SCIENCE
09/27/2016 02:16 pm ET Updated Sep 28, 2016

A Rare Black Moon Is Gracing Our Skies This Friday

Your weekend is about to get astronomically better.

This September ends with the eerily named black moon rising.

On Friday night, watch for this relatively rare lunar event ― something that hasn’t happened since March 2014, according to AccuWeather.

So you’re probably wondering what a black moon is. It actually has a few definitions. The one we’re using here is a second new moon in a calendar month ― not to be confused with a blue moon, which is the second full moon in a calendar month.

This is a full moon -- not a new moon, black or otherwise.
Jeff Foott/Getty Images
This is a full moon -- not a new moon, black or otherwise.

Like other new moons, a black moon isn’t usually visible ― the name is a giveaway. But with the moonlight gone, it’s a prime time for stargazing.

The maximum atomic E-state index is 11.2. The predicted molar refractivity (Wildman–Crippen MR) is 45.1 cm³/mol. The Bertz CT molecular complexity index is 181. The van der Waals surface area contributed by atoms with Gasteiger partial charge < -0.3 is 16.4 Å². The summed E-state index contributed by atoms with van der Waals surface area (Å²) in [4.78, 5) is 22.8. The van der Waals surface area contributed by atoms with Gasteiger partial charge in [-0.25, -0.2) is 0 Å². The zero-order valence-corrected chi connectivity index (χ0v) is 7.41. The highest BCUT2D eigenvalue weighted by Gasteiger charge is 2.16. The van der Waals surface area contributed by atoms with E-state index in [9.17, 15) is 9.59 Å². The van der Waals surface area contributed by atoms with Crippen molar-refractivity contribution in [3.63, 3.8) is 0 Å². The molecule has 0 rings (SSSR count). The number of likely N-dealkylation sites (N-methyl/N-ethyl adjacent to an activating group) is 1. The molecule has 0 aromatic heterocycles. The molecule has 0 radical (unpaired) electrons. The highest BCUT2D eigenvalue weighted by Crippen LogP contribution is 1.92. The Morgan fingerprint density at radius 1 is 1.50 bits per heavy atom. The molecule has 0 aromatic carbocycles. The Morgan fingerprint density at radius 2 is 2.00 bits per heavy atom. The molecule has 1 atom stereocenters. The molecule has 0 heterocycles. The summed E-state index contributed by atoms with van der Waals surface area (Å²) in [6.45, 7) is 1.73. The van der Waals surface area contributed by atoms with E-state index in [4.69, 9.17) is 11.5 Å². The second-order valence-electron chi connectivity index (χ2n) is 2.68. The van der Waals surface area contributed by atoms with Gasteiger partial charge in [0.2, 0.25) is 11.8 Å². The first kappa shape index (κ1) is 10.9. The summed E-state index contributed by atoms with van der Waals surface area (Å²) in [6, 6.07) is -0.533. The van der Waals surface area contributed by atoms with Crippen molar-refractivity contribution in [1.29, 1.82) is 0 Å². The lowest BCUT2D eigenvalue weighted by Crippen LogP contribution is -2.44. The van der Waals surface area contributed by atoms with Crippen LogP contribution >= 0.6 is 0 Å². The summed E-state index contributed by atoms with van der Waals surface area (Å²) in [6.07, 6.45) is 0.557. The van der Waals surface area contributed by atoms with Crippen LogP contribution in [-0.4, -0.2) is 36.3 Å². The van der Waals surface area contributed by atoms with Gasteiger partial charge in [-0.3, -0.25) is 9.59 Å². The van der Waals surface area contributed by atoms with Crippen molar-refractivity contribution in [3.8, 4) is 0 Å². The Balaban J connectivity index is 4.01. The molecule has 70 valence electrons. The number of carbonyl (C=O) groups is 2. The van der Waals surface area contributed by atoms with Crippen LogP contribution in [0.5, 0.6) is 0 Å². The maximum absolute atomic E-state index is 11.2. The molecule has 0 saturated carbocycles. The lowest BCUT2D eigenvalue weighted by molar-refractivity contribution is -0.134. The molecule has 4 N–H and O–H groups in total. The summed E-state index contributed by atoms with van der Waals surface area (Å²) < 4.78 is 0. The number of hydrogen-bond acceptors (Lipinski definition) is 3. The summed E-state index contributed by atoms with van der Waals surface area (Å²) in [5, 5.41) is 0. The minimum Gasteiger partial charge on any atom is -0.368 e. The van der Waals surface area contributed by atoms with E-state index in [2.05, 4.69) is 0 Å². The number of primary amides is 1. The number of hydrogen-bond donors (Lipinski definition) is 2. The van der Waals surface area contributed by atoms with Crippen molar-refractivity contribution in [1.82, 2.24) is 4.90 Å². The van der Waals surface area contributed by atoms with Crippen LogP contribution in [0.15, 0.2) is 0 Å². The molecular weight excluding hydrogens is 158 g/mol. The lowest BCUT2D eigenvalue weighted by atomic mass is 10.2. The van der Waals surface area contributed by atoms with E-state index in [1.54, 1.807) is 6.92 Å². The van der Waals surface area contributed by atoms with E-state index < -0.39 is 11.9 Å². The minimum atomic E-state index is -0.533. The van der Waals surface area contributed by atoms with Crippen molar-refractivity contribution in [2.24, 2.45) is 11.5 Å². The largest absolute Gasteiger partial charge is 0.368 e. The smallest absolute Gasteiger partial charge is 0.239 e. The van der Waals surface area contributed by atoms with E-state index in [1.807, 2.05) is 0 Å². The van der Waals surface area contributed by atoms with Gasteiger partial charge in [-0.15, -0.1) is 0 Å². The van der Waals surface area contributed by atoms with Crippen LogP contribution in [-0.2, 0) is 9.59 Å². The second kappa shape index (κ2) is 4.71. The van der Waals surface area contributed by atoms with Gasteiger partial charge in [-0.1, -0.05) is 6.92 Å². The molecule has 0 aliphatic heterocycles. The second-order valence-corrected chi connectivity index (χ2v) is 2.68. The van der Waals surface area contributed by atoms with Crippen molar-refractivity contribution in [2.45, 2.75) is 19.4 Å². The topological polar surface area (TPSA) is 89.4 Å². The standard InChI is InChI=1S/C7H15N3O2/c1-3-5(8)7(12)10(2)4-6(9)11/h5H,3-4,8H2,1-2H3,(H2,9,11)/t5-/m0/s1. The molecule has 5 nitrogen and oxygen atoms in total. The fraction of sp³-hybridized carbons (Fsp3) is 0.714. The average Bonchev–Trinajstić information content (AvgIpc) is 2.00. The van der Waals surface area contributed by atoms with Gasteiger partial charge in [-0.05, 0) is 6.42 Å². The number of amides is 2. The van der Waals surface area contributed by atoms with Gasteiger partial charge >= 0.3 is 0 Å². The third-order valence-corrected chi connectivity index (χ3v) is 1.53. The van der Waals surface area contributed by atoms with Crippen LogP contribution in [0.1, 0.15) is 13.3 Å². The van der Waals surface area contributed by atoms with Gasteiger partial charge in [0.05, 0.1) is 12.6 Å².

The new moon will officially occur at 8:11 p.m. EDT (5:11 p.m. PDT) on Friday in the Western Hemisphere. And it’ll take a few more nights before the moon in crescent form really starts to show, according to ScienceAlert. 

Because that same new moon will hit on Oct. 1 in the Eastern Hemisphere, it’s not a black moon for people there. But the Eastern Hemisphere will get its own black moon at the end of October, according to AccuWeather.

Otherwise busy this Friday? The next time two new moons will fall in the same month for the Western Hemisphere is July 2019.

Language has been updated to better explain what a black moon is.

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